Saturday, September 25, 2010

Ashifi Gogo at the Clinton Global Initiative (CGI)

This weekend, a friend of mine who I really respect, Ashifi Gogo, sent me an email saying "President Clinton recently commented on the challenges of counterfeiting in front of several world leaders in business and politics attending the Clinton Global Initiative annual meeting." Ashifi, the famous Kwabeef man, was being introduced by the former US president, Bill Clinton. Level! That was all I needed to see to do this blog entry. I am so proud of Ashifi, he's under 30 and he's doing big things. A revered odadee.org! He is behind the website anyway :-)

Ashifi Gogo has been working on a start-up Sproxil, which is a service that fights counterfeit drugs. For his work, he is winning awards and going into high places. He was also the featured speaker at BarCamp Diaspora. He was also a panelist at BarCamp Ghana 08. I also blogged about his story earlier.

Bill had this to say about Ashifi's work. "This is a genuinely remarkable accomplishment...(it's) empowering...putting people in charge of their own healthcare." See video below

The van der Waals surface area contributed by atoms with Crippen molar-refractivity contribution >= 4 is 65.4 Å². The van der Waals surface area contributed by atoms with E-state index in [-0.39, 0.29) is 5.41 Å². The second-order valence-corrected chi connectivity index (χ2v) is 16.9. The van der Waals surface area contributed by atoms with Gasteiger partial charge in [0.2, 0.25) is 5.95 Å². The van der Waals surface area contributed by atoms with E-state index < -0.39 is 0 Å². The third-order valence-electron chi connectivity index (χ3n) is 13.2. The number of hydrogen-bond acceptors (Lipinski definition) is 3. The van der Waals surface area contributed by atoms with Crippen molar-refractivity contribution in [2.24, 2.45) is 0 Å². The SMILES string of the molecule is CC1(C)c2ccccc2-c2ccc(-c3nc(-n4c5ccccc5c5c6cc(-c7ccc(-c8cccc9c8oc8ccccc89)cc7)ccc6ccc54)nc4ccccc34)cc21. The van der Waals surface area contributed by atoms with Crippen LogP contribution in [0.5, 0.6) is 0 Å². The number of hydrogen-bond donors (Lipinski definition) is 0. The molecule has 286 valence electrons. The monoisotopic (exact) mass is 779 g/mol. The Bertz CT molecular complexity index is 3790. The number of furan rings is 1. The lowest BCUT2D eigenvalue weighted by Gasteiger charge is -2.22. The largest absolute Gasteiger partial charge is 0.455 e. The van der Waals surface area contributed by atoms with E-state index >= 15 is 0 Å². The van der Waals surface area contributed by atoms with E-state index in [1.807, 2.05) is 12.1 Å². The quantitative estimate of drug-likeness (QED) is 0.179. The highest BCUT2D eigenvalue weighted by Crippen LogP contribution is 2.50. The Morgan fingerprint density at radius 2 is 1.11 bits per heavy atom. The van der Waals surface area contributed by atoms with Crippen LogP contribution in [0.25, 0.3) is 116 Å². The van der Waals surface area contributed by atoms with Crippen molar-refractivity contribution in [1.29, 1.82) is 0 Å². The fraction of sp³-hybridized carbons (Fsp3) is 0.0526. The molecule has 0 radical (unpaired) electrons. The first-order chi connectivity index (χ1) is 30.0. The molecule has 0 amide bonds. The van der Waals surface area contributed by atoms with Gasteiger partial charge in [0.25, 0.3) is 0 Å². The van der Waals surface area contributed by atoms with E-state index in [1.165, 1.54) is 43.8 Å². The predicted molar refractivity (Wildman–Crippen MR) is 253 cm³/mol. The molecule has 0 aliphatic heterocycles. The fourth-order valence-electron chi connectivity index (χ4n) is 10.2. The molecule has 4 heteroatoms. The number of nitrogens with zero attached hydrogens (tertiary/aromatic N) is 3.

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Outstanding Commitment Award
In 2009, Sproxil made a commitment to action at the Clinton Global Initiative University, to use technology to enhance people's lives, especially in the case of fake drugs. We won an Outstanding Commitment Award in Global Health, leading to the first large-scale crowdsourced anti-counterfeiting text message system deployed in Africa.

Watch the full CGI session

cgi_plenary on livestream.com. Broadcast Live Free


When he was asked by the Clinton Global Initiative "why fake drugs", he said, "I commit to craft technologies specifically for the developing world. My current realization of this lifelong goal is to provide an easy service for any developing world consumer to check their medication against counterfeits using any cell phone. Just like a lottery ticket, consumers scratch off a label on their medication, revealing a number that they could then text and receive instant verification of their drugs at the pharmacy or open air market. This will help prevent disasters such as the death of 84 infants in Nigeria last year due to teething syrup laced with antifreeze."

Ashifi's work has been recognised by the World Summit Awards, World Economic Forum Tech Pioneers, etc and he's given presentations at top institutions. He's been awarded at the IBM SmartCamp, USAID, Nokia, the IEEE, amongst others. Ashifi Gogog is one of the cheetahs, part of a young African generation who are making things happen. Let's begin to celebrate the young upstarts and acknowledge their work. More over, it will give us more inspiration to start investing our talents where they count. Tsooboi!

PS: Photo - President Clinton congratulates Sproxil CEO Dr. Gogo at 2010 Clinton Global Initiative meeting in New York, USA. Photo: CGI
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